• ^ Christian, Margena A (9 October 2006). "Why It Took So Long For MTV To Play Black Videos".
  • ^ "David Bowie's 'Let's Dance' to get limited vinyl reissue". Archived from the original on 14 January 2016.
  • ^ Lichfield, John (8 May 2009). "The Big Question: How does the French honours system work, and why has Kylie been decorated?".

  • ^ Buckley (2005): pp. 95–99
  • ^ "Science Fiction and Fantasy Hall of Fame: EMP welcomes five major players". Archived from the original on 18 August 2013.

    16 Hunky Dory (1971) found Visconti, Bowie's producer and bassist, supplanted in both roles by Ken Scott and Trevor Bolder respectively. The album saw the partial return of the fey pop singer of "Space Oddity", with light fare such as " Kooks", a song written for his son, Duncan Zowie Haywood Jones, born on 30 May. [48] (His parents chose "his kooky name"—he was known as Zowie for the next 12 years—after the Greek word zoe, life.

    ) [49] Elsewhere, the album explored more serious subjects, and found Bowie paying unusually direct homage to his influences with " Song for Bob Dylan", " Andy Warhol", and " Queen Bitch", a Velvet Underground pastiche. It was not a significant commercial success at the time. [50] 1972–1974: Ziggy Stardust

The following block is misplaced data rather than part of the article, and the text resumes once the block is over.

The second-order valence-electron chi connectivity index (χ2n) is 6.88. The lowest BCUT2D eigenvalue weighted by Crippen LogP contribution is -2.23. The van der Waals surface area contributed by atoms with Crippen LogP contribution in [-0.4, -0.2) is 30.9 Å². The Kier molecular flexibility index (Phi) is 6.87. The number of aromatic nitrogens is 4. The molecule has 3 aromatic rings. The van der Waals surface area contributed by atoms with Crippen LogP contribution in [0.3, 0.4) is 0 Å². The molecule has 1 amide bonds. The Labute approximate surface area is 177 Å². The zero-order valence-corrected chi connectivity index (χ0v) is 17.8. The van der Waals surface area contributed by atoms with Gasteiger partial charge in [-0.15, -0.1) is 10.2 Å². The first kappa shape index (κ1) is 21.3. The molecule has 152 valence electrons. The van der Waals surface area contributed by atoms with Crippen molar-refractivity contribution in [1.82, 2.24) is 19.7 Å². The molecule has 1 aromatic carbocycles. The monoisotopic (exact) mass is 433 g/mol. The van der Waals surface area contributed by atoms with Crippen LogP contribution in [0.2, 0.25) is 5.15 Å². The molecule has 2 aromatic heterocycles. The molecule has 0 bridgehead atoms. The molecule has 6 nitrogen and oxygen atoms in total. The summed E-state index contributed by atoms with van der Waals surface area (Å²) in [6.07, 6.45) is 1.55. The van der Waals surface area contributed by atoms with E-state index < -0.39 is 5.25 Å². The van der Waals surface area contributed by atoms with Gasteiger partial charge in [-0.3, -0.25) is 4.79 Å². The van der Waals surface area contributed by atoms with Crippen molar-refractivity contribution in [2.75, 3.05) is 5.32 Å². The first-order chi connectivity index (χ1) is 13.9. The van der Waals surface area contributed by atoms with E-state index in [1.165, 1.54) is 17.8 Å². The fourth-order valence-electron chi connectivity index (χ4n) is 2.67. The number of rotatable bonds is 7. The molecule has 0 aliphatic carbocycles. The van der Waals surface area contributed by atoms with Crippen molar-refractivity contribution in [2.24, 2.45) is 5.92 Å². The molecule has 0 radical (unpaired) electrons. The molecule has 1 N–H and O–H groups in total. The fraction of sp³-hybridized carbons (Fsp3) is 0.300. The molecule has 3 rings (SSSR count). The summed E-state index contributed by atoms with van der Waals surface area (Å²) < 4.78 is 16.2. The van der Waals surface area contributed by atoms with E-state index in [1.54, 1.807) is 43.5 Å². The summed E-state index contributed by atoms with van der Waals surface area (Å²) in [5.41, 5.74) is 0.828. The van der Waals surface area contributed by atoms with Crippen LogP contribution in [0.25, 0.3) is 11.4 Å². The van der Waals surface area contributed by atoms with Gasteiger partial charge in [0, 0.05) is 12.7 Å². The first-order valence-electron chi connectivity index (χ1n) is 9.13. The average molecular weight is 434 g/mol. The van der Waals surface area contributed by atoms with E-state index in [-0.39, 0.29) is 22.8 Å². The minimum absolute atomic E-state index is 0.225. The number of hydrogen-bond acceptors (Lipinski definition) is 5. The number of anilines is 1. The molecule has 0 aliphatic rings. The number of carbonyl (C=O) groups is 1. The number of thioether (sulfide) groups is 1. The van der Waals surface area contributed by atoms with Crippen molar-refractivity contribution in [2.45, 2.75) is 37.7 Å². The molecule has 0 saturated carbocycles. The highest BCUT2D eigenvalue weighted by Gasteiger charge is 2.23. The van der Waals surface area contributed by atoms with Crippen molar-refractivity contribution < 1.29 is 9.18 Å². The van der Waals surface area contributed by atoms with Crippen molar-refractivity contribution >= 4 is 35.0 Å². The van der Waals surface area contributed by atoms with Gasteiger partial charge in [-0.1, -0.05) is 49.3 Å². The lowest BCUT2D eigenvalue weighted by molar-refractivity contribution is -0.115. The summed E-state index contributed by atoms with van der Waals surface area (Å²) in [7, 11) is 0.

• ^ "David Bowie on Scottish independence: Reactions on Twitter".
  • ^ a b Sandford (1997): pp. 21–22
  • ^ Manzoor, Sarfraz (20 April 2008).

    "1978, the year rock found the power to unite".

  • ^ Young, Alex (24 October 2015). "David Bowie to release "oddest" album yet, Blackstar, in January".
  • ^ Sandford (1997): p. 108 On 6 February 2018 the maiden flight of the SpaceX Falcon Heavy rocket carried Elon Musk's personal Tesla Roadster and a mannequin affectionately named Starman into space.

    " Space Oddity" and " Life on Mars?" were looping on the car's sound system during the launch. [263] Stardust biopic

  • ^ Buckley (2005): p. 281 In late March 2011, Toy, Bowie's previously unreleased album from 2001, was leaked onto the internet, containing material used for Heathen and most of its single B-sides, as well as unheard new versions of his early back catalogue.

    [179] [180] 2013–2016: Final years

  • ^ Jonze, Tim (11 January 2016). "Was David Bowie saying goodbye on Blackstar?". Guitar Gods: The 25 Players Who Made Rock History.

    Bowie with his son Duncan Jones at the premiere of Jones's directorial debut Moon, 2009